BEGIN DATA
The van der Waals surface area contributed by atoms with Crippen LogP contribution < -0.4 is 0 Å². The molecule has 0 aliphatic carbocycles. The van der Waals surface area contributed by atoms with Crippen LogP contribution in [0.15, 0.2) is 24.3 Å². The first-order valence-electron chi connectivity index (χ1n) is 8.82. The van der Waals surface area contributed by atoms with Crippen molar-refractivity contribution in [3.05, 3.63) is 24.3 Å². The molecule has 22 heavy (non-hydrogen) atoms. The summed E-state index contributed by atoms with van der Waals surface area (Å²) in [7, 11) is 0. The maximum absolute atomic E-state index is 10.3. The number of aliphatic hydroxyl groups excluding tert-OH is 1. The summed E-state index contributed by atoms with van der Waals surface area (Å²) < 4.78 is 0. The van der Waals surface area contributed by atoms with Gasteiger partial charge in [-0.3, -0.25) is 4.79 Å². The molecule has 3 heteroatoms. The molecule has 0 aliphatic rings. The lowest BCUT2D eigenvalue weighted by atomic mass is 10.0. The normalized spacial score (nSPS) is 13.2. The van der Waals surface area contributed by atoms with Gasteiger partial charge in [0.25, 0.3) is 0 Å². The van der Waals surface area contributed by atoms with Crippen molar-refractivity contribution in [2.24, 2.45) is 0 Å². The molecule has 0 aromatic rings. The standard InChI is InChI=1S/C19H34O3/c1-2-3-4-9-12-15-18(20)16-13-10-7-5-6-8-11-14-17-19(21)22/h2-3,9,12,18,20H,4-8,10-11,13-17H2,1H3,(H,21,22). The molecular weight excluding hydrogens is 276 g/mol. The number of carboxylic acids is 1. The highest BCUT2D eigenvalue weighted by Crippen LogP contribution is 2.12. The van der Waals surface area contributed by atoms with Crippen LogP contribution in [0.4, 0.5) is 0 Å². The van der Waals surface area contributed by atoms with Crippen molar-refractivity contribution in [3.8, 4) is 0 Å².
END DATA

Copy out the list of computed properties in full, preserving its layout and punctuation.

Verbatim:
The van der Waals surface area contributed by atoms with Crippen LogP contribution < -0.4 is 0 Å². The molecule has 0 aliphatic carbocycles. The van der Waals surface area contributed by atoms with Crippen LogP contribution in [0.15, 0.2) is 24.3 Å². The first-order valence-electron chi connectivity index (χ1n) is 8.82. The van der Waals surface area contributed by atoms with Crippen molar-refractivity contribution in [3.05, 3.63) is 24.3 Å². The molecule has 22 heavy (non-hydrogen) atoms. The summed E-state index contributed by atoms with van der Waals surface area (Å²) in [7, 11) is 0. The maximum absolute atomic E-state index is 10.3. The number of aliphatic hydroxyl groups excluding tert-OH is 1. The summed E-state index contributed by atoms with van der Waals surface area (Å²) < 4.78 is 0. The van der Waals surface area contributed by atoms with Gasteiger partial charge in [-0.3, -0.25) is 4.79 Å². The molecule has 3 heteroatoms. The molecule has 0 aliphatic rings. The lowest BCUT2D eigenvalue weighted by atomic mass is 10.0. The normalized spacial score (nSPS) is 13.2. The van der Waals surface area contributed by atoms with Gasteiger partial charge in [0.25, 0.3) is 0 Å². The van der Waals surface area contributed by atoms with Crippen molar-refractivity contribution in [2.24, 2.45) is 0 Å². The molecule has 0 aromatic rings. The standard InChI is InChI=1S/C19H34O3/c1-2-3-4-9-12-15-18(20)16-13-10-7-5-6-8-11-14-17-19(21)22/h2-3,9,12,18,20H,4-8,10-11,13-17H2,1H3,(H,21,22). The molecular weight excluding hydrogens is 276 g/mol. The number of carboxylic acids is 1. The highest BCUT2D eigenvalue weighted by Crippen LogP contribution is 2.12. The van der Waals surface area contributed by atoms with Crippen LogP contribution in [0.4, 0.5) is 0 Å². The van der Waals surface area contributed by atoms with Crippen molar-refractivity contribution in [3.8, 4) is 0 Å².